Archive for June, 2012

About swimming

Monday, June 25th, 2012

I have been swimming a lot in the last year – not as much as I’d really like, which somewhat to my surprise would actually be twice a day, but still, most weeks in London I manage two good public pool swims.

I learned to swim when I grew up in New Zealand – all New Zealanders were taught to swim then, and I think they still are. I did my 220, 440 and 880 yard swims when I was at primary school (in the sea, off Takapuna Beach) and got my certificates, but from then on my swimming went into a decline. I reached the ‘I’d rather sunbathe and flirt with the boys than swim’ age, followed swiftly by the ‘I don’t want to get my hair wet’ stage. And I now realise I wasn’t a good swimmer in those days, anyway. I was very splashy, and I used up way too much energy kicking and waving my arms and body about, to no good effect. My style was, I think, pretty well rubbish. That didn’t stop me enjoying it, though, and I swam my way, off and on, through the intervening years – chin out of the water mostly, because of keeping my hair dry, and mostly with an ineffective style or none at all. But still. Doing it made me feel good.

Last year, though, I took up serious swimming again. For this I have two people to thank: my friend Brenda Gardner who suggested that we might have some lessons together, and Steve Shaw, whose Art of Swimming technique transformed everything for us both. I had said I’d never wear a cap again: I now wear a cap with pride. I had scoffed at goggles: I now wear them with purpose. I no longer care a jot about looking dorky. I care only about improving my swimming style.

There’s no doubt that Brenda and I have got a whole lot better at swimming the front crawl in the past year. This time last year we were clinging to the side of the Hampstead Lido in fits of giggles, trying unsuccessfully to remember what Steve had said in the workshop a fortnight earlier. We got his video; we bought his book. We swam with gritted teeth and a slight feeling of desperation, but we swam. “It’s the breathing,” we said to each other. “If we could just get the breathing right….”.

We swam on. We shared a couple of private lessons in fancy sports clubs with one of Steve’s teachers and we started to improve. I swam my way across France and Italy last September, picking out of season hotels to stay in as long as they had decent pools (which mostly had to be unlocked for me) and my stamina got better, especially in the big pool at our holiday farm in Umbria. I joined the Kentish Town Sports Centre when I got back to London, and went twice a week, which I still try to do.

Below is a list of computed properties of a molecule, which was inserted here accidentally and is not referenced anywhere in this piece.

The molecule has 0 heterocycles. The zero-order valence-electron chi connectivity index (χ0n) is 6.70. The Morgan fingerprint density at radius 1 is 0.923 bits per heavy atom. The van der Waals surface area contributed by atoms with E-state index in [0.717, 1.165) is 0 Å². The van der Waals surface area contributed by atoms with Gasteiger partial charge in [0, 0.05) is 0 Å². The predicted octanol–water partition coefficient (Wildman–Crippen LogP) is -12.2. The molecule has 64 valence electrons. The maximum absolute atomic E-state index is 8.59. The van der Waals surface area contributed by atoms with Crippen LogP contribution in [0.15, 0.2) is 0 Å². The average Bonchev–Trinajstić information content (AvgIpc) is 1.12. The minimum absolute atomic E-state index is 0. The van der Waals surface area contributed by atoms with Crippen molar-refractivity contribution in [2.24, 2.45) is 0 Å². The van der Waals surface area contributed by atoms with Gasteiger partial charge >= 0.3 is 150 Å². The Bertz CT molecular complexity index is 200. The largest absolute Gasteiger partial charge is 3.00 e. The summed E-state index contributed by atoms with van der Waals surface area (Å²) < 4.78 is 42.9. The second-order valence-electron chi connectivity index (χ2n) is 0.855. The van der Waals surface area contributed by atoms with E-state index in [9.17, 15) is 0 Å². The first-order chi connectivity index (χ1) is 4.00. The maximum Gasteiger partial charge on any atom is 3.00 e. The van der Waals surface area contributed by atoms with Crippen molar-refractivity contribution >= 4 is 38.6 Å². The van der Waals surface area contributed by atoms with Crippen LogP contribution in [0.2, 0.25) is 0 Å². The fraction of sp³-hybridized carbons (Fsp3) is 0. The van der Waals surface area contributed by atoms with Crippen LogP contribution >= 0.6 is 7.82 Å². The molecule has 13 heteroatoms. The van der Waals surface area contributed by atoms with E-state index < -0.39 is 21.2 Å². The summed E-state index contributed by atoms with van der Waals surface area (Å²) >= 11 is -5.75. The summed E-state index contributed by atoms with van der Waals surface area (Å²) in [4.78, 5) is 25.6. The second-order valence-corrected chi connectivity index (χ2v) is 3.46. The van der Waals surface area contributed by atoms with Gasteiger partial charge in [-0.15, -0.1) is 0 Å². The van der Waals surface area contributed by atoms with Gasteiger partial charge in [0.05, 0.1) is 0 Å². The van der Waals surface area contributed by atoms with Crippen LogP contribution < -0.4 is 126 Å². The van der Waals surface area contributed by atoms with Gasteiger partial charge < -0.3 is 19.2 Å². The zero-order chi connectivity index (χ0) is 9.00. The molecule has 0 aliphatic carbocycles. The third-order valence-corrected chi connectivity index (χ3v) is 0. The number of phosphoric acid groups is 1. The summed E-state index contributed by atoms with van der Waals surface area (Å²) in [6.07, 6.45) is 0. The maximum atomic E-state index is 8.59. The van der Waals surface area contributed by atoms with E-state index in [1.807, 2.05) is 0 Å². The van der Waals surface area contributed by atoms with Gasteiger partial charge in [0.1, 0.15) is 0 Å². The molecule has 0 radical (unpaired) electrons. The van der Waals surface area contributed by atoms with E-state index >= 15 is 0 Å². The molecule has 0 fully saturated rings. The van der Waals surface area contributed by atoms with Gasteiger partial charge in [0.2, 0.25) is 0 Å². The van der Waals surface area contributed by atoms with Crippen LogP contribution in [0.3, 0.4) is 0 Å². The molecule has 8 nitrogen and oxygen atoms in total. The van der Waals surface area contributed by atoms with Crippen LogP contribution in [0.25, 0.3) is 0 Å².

My breathing is a whole lot better although I still can’t really alternate sides, which is what Steve says you should do to keep your neck happy. (This may be because my neck isn’t happy to start with, see earlier mention of swimming for many years with my head out of the water…) So I’m saving up for more lessons so I can finally nail the front crawl – maybe even move on to backstroke.

And in this last year I have discovered some new things about myself. One is that I really don’t enjoy public pools, especially not indoor ones, but if that’s all that’s sensibly available that’s what I use. And sure, I feel wistful when I remember the springy feel of water in un-chlorinated oxygenated private pools, or the joy of swimming outdoors – but I take what I can get. I might still moan about it, but I take it.

Two is, I don’t like public pools when they are filled with splashy men doing butterfly stroke in the slow lane, or practising their diving, or swimming right into me because they’re going clockwise when the sign says anti-clockwise. Women don’t seem to do any of those things so I try for the women-only hours at the pool. And if that sounds sexist I’m sorry, but just come along to Kentish Town and you’ll see what I mean.

Three is, I realise that I love swimming because of how I feel when I’m doing it: calm, confident and persistent. It’s such a joy to concentrate on a small collection of things: breath, strokes, rhythm, pace. And my inner critic, who generally inhabits my mind during all my waking hours (and many of my sleeping ones in dreams) and relentlessly monitors and censures my thoughts and actions, doesn’t come into the pool with me. I assess everything peacefully, and when I get the breathing wrong, say, I just adjust it and try again without anxiety. And so I have finally realised something of great importance to me:

My inner critic can’t swim!

Who knew?

Who knew?